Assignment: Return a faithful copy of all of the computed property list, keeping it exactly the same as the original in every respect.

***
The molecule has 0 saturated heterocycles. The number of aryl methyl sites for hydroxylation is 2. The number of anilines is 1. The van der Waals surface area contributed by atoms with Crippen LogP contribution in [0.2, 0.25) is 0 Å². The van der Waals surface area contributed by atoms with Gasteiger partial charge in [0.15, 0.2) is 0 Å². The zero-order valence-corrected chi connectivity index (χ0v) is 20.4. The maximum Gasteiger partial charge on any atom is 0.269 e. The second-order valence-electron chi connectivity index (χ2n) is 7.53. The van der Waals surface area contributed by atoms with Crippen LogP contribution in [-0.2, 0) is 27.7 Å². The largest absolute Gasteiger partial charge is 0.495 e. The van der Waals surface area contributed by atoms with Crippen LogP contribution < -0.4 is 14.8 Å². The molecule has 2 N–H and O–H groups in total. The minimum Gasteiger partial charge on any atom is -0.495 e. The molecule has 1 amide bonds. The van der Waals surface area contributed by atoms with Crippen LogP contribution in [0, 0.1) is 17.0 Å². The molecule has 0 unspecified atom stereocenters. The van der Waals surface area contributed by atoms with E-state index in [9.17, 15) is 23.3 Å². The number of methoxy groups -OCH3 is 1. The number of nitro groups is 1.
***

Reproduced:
The molecule has 0 saturated heterocycles. The number of aryl methyl sites for hydroxylation is 2. The number of anilines is 1. The van der Waals surface area contributed by atoms with Crippen LogP contribution in [0.2, 0.25) is 0 Å². The van der Waals surface area contributed by atoms with Gasteiger partial charge in [0.15, 0.2) is 0 Å². The zero-order valence-corrected chi connectivity index (χ0v) is 20.4. The maximum Gasteiger partial charge on any atom is 0.269 e. The second-order valence-electron chi connectivity index (χ2n) is 7.53. The van der Waals surface area contributed by atoms with Crippen LogP contribution in [-0.2, 0) is 27.7 Å². The largest absolute Gasteiger partial charge is 0.495 e. The van der Waals surface area contributed by atoms with Crippen LogP contribution < -0.4 is 14.8 Å². The molecule has 2 N–H and O–H groups in total. The minimum Gasteiger partial charge on any atom is -0.495 e. The molecule has 1 amide bonds. The van der Waals surface area contributed by atoms with Crippen LogP contribution in [0, 0.1) is 17.0 Å². The molecule has 0 unspecified atom stereocenters. The van der Waals surface area contributed by atoms with E-state index in [9.17, 15) is 23.3 Å². The number of methoxy groups -OCH3 is 1. The number of nitro groups is 1.